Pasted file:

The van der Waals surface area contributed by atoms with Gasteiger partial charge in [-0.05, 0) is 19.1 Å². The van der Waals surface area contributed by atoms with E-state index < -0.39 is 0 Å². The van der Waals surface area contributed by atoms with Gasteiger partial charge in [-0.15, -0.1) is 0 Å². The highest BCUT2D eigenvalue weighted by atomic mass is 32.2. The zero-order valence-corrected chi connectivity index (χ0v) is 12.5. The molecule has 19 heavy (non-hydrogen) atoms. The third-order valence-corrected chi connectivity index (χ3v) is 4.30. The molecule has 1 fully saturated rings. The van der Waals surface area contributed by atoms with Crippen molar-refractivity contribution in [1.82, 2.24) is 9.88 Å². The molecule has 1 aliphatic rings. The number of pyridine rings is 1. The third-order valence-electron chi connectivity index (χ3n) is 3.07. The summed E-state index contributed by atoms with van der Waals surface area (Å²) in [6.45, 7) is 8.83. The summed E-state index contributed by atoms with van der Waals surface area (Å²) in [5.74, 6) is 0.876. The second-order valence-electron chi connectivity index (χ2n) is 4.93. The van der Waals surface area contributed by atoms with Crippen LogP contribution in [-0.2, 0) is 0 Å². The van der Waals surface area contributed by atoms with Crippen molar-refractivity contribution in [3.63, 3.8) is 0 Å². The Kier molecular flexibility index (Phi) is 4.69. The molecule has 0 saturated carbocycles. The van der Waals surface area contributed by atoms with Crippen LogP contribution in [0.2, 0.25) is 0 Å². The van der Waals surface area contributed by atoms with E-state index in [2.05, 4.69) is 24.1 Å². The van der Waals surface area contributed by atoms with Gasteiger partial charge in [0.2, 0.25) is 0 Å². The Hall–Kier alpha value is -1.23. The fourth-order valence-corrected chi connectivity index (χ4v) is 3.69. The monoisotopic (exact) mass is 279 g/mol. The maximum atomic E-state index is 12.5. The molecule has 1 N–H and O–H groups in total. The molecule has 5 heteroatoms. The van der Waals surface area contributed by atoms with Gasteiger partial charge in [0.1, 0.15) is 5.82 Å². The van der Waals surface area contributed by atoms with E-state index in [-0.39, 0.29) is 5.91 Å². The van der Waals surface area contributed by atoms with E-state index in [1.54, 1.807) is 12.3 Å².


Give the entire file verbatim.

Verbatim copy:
The van der Waals surface area contributed by atoms with Gasteiger partial charge in [-0.05, 0) is 19.1 Å². The van der Waals surface area contributed by atoms with E-state index < -0.39 is 0 Å². The van der Waals surface area contributed by atoms with Gasteiger partial charge in [-0.15, -0.1) is 0 Å². The highest BCUT2D eigenvalue weighted by atomic mass is 32.2. The zero-order valence-corrected chi connectivity index (χ0v) is 12.5. The molecule has 19 heavy (non-hydrogen) atoms. The third-order valence-corrected chi connectivity index (χ3v) is 4.30. The molecule has 1 fully saturated rings. The van der Waals surface area contributed by atoms with Crippen molar-refractivity contribution in [1.82, 2.24) is 9.88 Å². The molecule has 1 aliphatic rings. The number of pyridine rings is 1. The third-order valence-electron chi connectivity index (χ3n) is 3.07. The summed E-state index contributed by atoms with van der Waals surface area (Å²) in [6.45, 7) is 8.83. The summed E-state index contributed by atoms with van der Waals surface area (Å²) in [5.74, 6) is 0.876. The second-order valence-electron chi connectivity index (χ2n) is 4.93. The van der Waals surface area contributed by atoms with Crippen LogP contribution in [-0.2, 0) is 0 Å². The van der Waals surface area contributed by atoms with Crippen molar-refractivity contribution in [3.63, 3.8) is 0 Å². The Kier molecular flexibility index (Phi) is 4.69. The molecule has 0 saturated carbocycles. The van der Waals surface area contributed by atoms with Crippen LogP contribution in [0.2, 0.25) is 0 Å². The van der Waals surface area contributed by atoms with E-state index in [2.05, 4.69) is 24.1 Å². The van der Waals surface area contributed by atoms with Gasteiger partial charge in [0.2, 0.25) is 0 Å². The Hall–Kier alpha value is -1.23. The fourth-order valence-corrected chi connectivity index (χ4v) is 3.69. The monoisotopic (exact) mass is 279 g/mol. The maximum atomic E-state index is 12.5. The molecule has 1 N–H and O–H groups in total. The molecule has 5 heteroatoms. The van der Waals surface area contributed by atoms with Gasteiger partial charge in [0.1, 0.15) is 5.82 Å². The van der Waals surface area contributed by atoms with E-state index in [-0.39, 0.29) is 5.91 Å². The van der Waals surface area contributed by atoms with E-state index in [1.54, 1.807) is 12.3 Å².